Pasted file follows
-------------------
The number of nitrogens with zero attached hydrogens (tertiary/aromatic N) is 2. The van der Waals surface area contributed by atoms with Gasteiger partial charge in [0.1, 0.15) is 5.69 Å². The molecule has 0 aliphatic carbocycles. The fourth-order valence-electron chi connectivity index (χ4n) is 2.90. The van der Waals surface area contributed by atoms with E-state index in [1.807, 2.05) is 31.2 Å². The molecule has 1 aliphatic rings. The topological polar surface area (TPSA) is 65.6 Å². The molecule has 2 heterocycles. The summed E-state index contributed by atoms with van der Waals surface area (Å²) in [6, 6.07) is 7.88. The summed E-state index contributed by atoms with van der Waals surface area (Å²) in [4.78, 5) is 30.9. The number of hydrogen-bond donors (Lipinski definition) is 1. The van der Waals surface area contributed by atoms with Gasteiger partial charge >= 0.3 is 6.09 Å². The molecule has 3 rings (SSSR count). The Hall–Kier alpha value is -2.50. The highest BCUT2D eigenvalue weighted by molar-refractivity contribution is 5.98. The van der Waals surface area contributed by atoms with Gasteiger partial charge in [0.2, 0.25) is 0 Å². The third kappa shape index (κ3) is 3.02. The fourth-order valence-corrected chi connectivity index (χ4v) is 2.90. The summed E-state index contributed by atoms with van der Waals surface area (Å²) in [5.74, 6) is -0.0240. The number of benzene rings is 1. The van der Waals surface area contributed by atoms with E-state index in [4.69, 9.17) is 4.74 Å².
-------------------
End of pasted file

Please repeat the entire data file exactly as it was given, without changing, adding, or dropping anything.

The number of nitrogens with zero attached hydrogens (tertiary/aromatic N) is 2. The van der Waals surface area contributed by atoms with Gasteiger partial charge in [0.1, 0.15) is 5.69 Å². The molecule has 0 aliphatic carbocycles. The fourth-order valence-electron chi connectivity index (χ4n) is 2.90. The van der Waals surface area contributed by atoms with E-state index in [1.807, 2.05) is 31.2 Å². The molecule has 1 aliphatic rings. The topological polar surface area (TPSA) is 65.6 Å². The molecule has 2 heterocycles. The summed E-state index contributed by atoms with van der Waals surface area (Å²) in [6, 6.07) is 7.88. The summed E-state index contributed by atoms with van der Waals surface area (Å²) in [4.78, 5) is 30.9. The number of hydrogen-bond donors (Lipinski definition) is 1. The van der Waals surface area contributed by atoms with Gasteiger partial charge >= 0.3 is 6.09 Å². The molecule has 3 rings (SSSR count). The Hall–Kier alpha value is -2.50. The highest BCUT2D eigenvalue weighted by molar-refractivity contribution is 5.98. The van der Waals surface area contributed by atoms with Gasteiger partial charge in [0.2, 0.25) is 0 Å². The third kappa shape index (κ3) is 3.02. The fourth-order valence-corrected chi connectivity index (χ4v) is 2.90. The summed E-state index contributed by atoms with van der Waals surface area (Å²) in [5.74, 6) is -0.0240. The number of benzene rings is 1. The van der Waals surface area contributed by atoms with E-state index in [4.69, 9.17) is 4.74 Å².